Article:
say their prayers; he can exhort them to put money into a Sick Society, Clothing Club, or Savings' Bank, and so secure a small fund for times of sickness or distress. Besides this, when the Teachers in a Parish come to be organized and formed into one body, they present an association of zealous people whose influence and usefulness can scarcely be overstated. They are the hands of the Clergy, through whom the pastoral influence may be felt over a very large parish. Is a school-feast or examination determined on, the Teachers are foremost to help wherever they can. Is a public meeting to be held on behalf of any religious society, the Teachers are in the thick of it, they distribute notices, invite their friends, decorate the rooms, disperse tickets, and infuse life in a hundred quarters, which otherwise would be comparatively neglected.
It will be instantly seen how admirable a system is here supplied for giving support to the cause of Missions. Let a school-full of Teachers become impressed with the duty of supporting the Missionary operations of the Church, and under the sanction of the Clergyman take up the work with spirit, the result will astonish all parties concerned. Suppose a school to be blessed with twenty enthusiastic and right hearted Teachers, who fully enter into the spirit of the Church's system, and realise through it their union with the whole body of the faithful, and, consequently, the share they have in the work by which this lost world is to be recovered to God; suppose this little corps of devoted hearts formed into an association for promoting the cause of Missions, each one becoming a collector; upon an average each person may in the year collect one pound, and also obtain another collector who should collect in the year not less than ten shillings. Here would be £30 per annum through the instrumentality of these twenty Teachers.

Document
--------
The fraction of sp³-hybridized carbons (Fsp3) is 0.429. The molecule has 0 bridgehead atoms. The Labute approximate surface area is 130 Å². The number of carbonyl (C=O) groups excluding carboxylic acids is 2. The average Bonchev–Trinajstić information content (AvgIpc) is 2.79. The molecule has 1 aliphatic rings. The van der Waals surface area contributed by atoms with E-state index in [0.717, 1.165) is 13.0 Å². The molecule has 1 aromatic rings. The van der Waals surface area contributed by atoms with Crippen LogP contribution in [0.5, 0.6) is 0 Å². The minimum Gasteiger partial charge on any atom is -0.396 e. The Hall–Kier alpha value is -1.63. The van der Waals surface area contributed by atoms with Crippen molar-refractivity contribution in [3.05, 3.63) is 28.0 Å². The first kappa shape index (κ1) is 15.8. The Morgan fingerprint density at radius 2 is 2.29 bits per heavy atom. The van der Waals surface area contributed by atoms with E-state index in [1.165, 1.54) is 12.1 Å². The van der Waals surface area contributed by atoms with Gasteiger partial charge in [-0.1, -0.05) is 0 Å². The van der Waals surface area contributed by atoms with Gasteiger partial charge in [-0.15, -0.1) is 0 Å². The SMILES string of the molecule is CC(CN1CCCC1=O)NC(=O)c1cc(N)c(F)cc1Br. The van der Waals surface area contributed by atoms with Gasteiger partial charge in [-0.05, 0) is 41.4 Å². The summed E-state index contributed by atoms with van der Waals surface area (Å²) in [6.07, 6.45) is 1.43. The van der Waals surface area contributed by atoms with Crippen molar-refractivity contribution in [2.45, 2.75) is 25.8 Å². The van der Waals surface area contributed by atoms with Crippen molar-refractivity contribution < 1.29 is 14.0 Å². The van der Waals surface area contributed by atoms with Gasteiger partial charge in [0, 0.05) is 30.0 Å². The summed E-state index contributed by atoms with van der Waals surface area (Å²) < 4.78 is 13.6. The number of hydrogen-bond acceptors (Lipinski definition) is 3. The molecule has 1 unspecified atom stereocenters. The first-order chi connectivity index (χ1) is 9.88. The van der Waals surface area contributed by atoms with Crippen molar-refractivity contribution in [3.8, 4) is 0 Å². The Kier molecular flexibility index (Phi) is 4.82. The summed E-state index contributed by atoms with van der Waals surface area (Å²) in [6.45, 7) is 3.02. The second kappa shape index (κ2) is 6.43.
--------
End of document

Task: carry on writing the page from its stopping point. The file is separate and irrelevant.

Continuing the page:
In this way upwards of £250,000 would be raised every year for this great object by Sunday School Teachers alone. These Collectors would receive from their Clergyman a regular supply of quarterly papers, tracts, and other publications, by means of which they would be able to circulate information and awaken interest. It is impossible to say what might not be accomplished by devoted Teachers working together in this way. No cause is so much akin to the regular work of Sunday School Teaching as that of Missions, The Teacher himself is a home missionary, undoing a great amount of evil, doing a great deal of good; and how shall he not be interested in and united in spirit to those of his fellow labourers, who, in other and distant parts of the world's wilderness, are seeking up Christ's stray sheep? What Teachers should feel is, that they, as members of the one true Church, are brethren of a great missionary corporation, whose work and object are a ceaseless, universal, and holy crusade against the wickedness of this world. They are indi. vidually the soldiers of a mighty army, whose spiritual
weapons are to achieve for their great Captain and Leader the highest victories. They are the assistants of the great Good Shepherd, whose desire is that every single lamb of his purchase should be recovered from earth's dark desert of sin and sorrow, to the sheltering arms and the watchful care of Him who laid down his life for the sheep. How ennobling a view do these considerations give of the dignity of our calling as Christians, and of the mercy of God who permits us to be fellow workers with the highest and holiest of his Saints in the most exalted and glorious of objects.
To encourage the zeal and guide the steps of those Teachers who, feeling the force of these remarks, may devote themselves to the zealous performing of this other part of their mission, we shall from time to time devote some of our pages to Missionary subjects, hoping by the blessing of God to advance in some measure this noble cause.